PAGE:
Where Did All The People Go?
from the thanks-for-pawning-off-the-work-to-me dept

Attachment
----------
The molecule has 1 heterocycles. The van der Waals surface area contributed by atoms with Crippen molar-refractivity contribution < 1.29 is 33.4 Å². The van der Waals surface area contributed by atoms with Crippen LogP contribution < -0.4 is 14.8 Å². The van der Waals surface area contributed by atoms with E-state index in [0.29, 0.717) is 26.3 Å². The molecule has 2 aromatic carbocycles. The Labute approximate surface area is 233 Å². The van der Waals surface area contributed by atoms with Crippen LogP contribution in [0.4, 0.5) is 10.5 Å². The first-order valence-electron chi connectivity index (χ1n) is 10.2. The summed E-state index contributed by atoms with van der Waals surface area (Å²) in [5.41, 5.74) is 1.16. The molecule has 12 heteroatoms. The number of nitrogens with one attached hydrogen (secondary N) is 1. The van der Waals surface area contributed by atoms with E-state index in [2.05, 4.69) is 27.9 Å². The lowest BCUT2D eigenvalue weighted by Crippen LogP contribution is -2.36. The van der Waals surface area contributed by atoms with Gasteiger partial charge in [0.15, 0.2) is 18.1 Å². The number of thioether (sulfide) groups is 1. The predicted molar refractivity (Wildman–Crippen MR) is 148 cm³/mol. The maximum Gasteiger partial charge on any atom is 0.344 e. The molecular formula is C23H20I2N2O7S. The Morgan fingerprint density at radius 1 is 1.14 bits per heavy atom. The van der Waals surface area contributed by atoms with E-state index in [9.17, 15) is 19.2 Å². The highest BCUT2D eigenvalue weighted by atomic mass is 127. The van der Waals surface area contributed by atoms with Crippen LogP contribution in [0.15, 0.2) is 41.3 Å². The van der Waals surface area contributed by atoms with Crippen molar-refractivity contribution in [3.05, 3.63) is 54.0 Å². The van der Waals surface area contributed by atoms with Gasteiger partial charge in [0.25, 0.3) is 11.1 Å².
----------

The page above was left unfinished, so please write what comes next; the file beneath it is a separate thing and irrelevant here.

There’s nothing wrong with automation. It often does help improve tedious tasks while opening up new more interesting jobs. However, what keeps getting passed off as automation, isn’t automation at all, but shifting labor to customers. You’ll notice the people have been disappearing. It’s happening at grocery store checkout counters, movie theater ticket purchases and airline check-ins. Now, you can add hotel check-ins to the list. The hotels implementing this say it’s to give guests better service — but I’m not sure that’s true. Maybe I’ve just been lucky (or I have the good fortune to always arrive at odd hours), but I’ve never had much of a problem checking in to hotels. I honestly can’t remember ever having to wait in line at a hotel to check in, but to read this article, you’d think it was a big problem — that’s now solved by the fact that you can “check in” via the web, up to a week before. You get a page to print out and when you get to the hotel you hand over the paper, and they hand you an envelope. It seems like this must save all of about a minute. It must be all those impatient broadband users (note how the check in occurs over the web?). Honestly, I wouldn’t have any problem with this, if they simply said outright that this is a way that they can save some money or get rid of tedious/repetitive jobs by making the customer do the work instead. Hell, if we got a discount for doing some work the hotel staff used to have to do themselves, even better. However, this isn’t automation, and it’s really not designed to make the customer experience better. It’s just shifting the labor to the customer.